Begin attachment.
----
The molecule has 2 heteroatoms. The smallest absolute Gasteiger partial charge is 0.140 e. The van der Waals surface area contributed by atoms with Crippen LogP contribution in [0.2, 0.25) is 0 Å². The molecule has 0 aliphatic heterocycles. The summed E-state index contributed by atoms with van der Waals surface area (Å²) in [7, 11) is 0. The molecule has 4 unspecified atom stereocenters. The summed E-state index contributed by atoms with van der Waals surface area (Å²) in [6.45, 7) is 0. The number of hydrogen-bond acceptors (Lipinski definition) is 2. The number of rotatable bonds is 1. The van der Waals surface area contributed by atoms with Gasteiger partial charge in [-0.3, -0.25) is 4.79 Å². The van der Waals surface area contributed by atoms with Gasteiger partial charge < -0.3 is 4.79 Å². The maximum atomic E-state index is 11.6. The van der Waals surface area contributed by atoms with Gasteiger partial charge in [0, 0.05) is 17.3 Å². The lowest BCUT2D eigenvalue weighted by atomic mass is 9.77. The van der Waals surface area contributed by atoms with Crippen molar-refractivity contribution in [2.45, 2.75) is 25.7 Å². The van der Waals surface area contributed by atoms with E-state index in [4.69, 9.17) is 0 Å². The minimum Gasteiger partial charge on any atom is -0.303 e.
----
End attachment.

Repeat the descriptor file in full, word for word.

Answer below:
The molecule has 2 heteroatoms. The smallest absolute Gasteiger partial charge is 0.140 e. The van der Waals surface area contributed by atoms with Crippen LogP contribution in [0.2, 0.25) is 0 Å². The molecule has 0 aliphatic heterocycles. The summed E-state index contributed by atoms with van der Waals surface area (Å²) in [7, 11) is 0. The molecule has 4 unspecified atom stereocenters. The summed E-state index contributed by atoms with van der Waals surface area (Å²) in [6.45, 7) is 0. The number of hydrogen-bond acceptors (Lipinski definition) is 2. The number of rotatable bonds is 1. The van der Waals surface area contributed by atoms with Gasteiger partial charge in [-0.3, -0.25) is 4.79 Å². The van der Waals surface area contributed by atoms with Gasteiger partial charge < -0.3 is 4.79 Å². The maximum atomic E-state index is 11.6. The van der Waals surface area contributed by atoms with Gasteiger partial charge in [0, 0.05) is 17.3 Å². The lowest BCUT2D eigenvalue weighted by atomic mass is 9.77. The van der Waals surface area contributed by atoms with Crippen molar-refractivity contribution in [2.45, 2.75) is 25.7 Å². The van der Waals surface area contributed by atoms with E-state index in [4.69, 9.17) is 0 Å². The minimum Gasteiger partial charge on any atom is -0.303 e.